He said both the NFL and the IGC have rules on this. 

“The NFL rules are really strict on when and where and what types of bets you can place and all that," Grow said. "So if the allegations are true that a player was betting on NFL games, that's going to be a big problem under league rules. The Indiana Gaming Commission has also set up rules that restrict certain types of individuals from betting on contests, and one of them is a case where you’re a participant in a sport that you’re betting on. So under the rules, you can't place a bet on a game in which you have an opportunity to influence the outcome."

With the rise and convenience of online sports betting, Grow said these kinds of investigations may become more common. 

He said both the NFL and the Indiana Gaming Commission take these allegations seriously. 

"The NFL is likely to come down with some kind of punishment for the player and that could be a suspension, potentially a season long or a number of games. The gaming commission could potentially try and sanction the player themselves, but they're also going to be looking at most likely, did the gaming operator or casino know or should they have known that they were accepting bets from an NFL player?" Grow said.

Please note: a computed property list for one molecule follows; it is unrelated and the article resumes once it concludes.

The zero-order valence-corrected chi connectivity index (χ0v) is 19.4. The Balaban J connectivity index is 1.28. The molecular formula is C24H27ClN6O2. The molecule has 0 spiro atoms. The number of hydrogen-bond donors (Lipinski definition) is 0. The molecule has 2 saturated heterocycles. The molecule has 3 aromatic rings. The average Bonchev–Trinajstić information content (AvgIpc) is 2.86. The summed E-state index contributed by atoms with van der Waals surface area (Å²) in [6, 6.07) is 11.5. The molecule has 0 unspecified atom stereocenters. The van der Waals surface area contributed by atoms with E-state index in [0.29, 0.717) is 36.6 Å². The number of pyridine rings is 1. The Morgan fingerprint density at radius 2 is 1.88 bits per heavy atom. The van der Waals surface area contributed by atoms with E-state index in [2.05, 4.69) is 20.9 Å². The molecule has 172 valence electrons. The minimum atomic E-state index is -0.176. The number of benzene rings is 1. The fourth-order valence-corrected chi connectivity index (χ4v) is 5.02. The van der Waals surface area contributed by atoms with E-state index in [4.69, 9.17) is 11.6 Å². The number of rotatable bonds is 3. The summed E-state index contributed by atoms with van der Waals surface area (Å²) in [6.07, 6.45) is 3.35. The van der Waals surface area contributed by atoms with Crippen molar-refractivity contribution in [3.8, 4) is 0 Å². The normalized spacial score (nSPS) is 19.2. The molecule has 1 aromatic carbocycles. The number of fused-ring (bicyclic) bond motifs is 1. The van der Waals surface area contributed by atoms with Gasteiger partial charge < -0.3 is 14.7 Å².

Previous NFL suspensions

The NFL suspended five players in April, four from the Detroit Lions, for gambling infractions. The Lions released three of those players — receivers Quintez Cephus and Stanley Berryhill and safety C.J. Moore. Cephus and Moore were suspended indefinitely for betting on NFL games, while Berryhill and receiver Jameson Williams each drew six-game suspensions for gambling on non-NFL games. Williams, the No. 12 overall pick in the 2022 draft, remains on Detroit's roster.

Washington Commanders defensive end Shaka Toney also was given an indefinite suspension in April for betting on NFL games, and in 2022, the NFL suspended Atlanta Falcons receiver Calvin Ridley for the entire season for the same infraction. Ridley was reinstated in March and is now with the Jacksonville Jaguars.

It's not the first time the Colts have been involved in a gambling allegation.

In 1983, former quarterback Art Schlichter, the No. 4 selection in the 1982 NFL draft, was suspended indefinitely after he agreed to testify against bookies he owed money to. Then-commissioner Pete Rozelle reduced the punishment to 13 months, and he was reinstated for the 1984 season.

But the Colts released Schlichter early in 1985 after rumors surfaced that he had continued gambling. Schlichter was the first NFL player to be suspended for gambling since Alex Karras and Paul Hornung in 1963.

(The Associated Press contributed to this story.)